Although the government has taken some steps towards achieving its green energy goals, opposition from industry groups concerned about renewable energy costs and government scrutiny of the impact of large-scale wind projects on human health and the environment threaten to becalm Japan's wind power industry.
Just two months after coming to power, the government had established a project team to prepare proposals for making it mandatory for power utilities to purchase all available supplies of renewable energy. The study group, which was established under the auspices of the Ministry of Economy, Trade and Industry's Agency for Natural Resources and Energy, held hearings with industry groups during November and December 2009 and is expected to produce a list of recommendations by March this year.
Policy change concerns
Although the government has said it would like to implement mandatory purchases from April 2010, the start of the next financial year, economy minister Yosuke Kondo has expressed caution about policy changes that will increase costs for consumers, indicating that a more thorough debate may be required.
In addition to submissions from renewable energy industry groups, including the Japan Wind Power Association (JWPA), the government project team has received submissions from groups such as the Japan Foundry Society (JFS), which represents 270 companies involved in steel manufacturing and related industries. The JFS submission claims that implementation of a renewables purchasing policy like Germany's would raise costs for the steel industry by about Yen6.2bn and has asked that the system be designed to minimise the overall burden to industry, pay special attention to the needs of smalland medium-sized enterprises and include compensation and other breaks for energy-intensive industries.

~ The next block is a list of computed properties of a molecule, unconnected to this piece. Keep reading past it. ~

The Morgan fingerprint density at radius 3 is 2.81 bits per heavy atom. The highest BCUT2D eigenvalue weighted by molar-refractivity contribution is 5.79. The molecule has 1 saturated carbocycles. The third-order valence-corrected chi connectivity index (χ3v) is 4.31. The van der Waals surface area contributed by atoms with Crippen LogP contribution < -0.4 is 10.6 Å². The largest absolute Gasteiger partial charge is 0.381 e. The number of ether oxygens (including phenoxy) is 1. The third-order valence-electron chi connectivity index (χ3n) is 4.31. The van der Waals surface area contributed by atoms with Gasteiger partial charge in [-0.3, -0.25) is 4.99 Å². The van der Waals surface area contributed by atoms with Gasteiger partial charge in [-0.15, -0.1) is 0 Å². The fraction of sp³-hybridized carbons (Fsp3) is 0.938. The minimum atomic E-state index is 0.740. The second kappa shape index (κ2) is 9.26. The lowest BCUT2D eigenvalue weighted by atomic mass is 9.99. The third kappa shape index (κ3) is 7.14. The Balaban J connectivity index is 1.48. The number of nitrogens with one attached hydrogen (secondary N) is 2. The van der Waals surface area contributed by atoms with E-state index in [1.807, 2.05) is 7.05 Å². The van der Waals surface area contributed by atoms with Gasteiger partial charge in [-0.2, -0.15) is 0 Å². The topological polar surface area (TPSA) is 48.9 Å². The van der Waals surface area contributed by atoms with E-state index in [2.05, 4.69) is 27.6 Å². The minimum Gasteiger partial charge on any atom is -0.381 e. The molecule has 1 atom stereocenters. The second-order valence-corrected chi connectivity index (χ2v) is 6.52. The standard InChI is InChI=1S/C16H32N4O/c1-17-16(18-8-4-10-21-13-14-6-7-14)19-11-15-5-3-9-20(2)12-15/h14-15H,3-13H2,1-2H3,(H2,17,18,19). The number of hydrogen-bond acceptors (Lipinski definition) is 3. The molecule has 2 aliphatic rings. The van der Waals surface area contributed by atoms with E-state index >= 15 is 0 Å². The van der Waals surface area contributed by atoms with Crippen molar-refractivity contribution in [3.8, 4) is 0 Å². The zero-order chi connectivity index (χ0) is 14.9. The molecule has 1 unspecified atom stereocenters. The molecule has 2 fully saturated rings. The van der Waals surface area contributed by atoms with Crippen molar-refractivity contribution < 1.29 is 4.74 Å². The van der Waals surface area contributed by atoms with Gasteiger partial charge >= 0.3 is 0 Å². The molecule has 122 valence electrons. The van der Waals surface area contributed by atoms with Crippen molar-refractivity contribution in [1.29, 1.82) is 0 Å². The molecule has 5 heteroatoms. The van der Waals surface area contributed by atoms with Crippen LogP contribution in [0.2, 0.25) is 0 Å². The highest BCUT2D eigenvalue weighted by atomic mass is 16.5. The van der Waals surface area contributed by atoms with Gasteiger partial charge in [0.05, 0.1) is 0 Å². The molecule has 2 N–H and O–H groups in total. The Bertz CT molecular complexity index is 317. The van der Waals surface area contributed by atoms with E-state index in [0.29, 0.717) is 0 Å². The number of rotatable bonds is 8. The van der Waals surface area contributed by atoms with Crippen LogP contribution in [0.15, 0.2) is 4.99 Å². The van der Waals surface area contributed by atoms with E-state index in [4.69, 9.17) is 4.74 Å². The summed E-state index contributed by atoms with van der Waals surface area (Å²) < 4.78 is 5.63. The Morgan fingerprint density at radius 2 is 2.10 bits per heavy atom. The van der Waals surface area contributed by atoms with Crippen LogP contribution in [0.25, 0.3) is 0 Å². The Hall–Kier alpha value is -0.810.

Japan's electric power industry has also voiced concern about the government's policy. Shousuke Mori, president of Kansai Electric Power and chairman of the Federation of Electric Power Companies, says a system that drives up the price of electricity would be both inefficient and unfair.
In addition to the economic concerns of industry, the DPJ and its coalition partners in the Social Democratic Party are also under pressure to respond to concerns about the health and environmental impact of wind farms. This month, the Ministry of the Environment announced that wind farms would be among projects, such as dams and thermal power stations, that are legally required to perform environmental assessment studies in order to receive construction approval. An advisory body to the ministry said that only a quarter of the wind farms established in Japan, of which there are around 380 comprising 2GW, had sought the opinion of local residents before construction.
In another sign of the difficulties being faced by wind farm developers, the Ministry of the Environment will begin a four-year study in April aimed at assessing the impact of wind farms on the health of people in surrounding areas.
Although last year's electoral victory by the DPJ was cautiously welcomed by Japan's wind industry, broadly based opposition from industry to renewable energy subsidies, combined with local opposition to wind farms on health and environmental grounds seem likely to hold back the pace of wind farm expansion in Japan.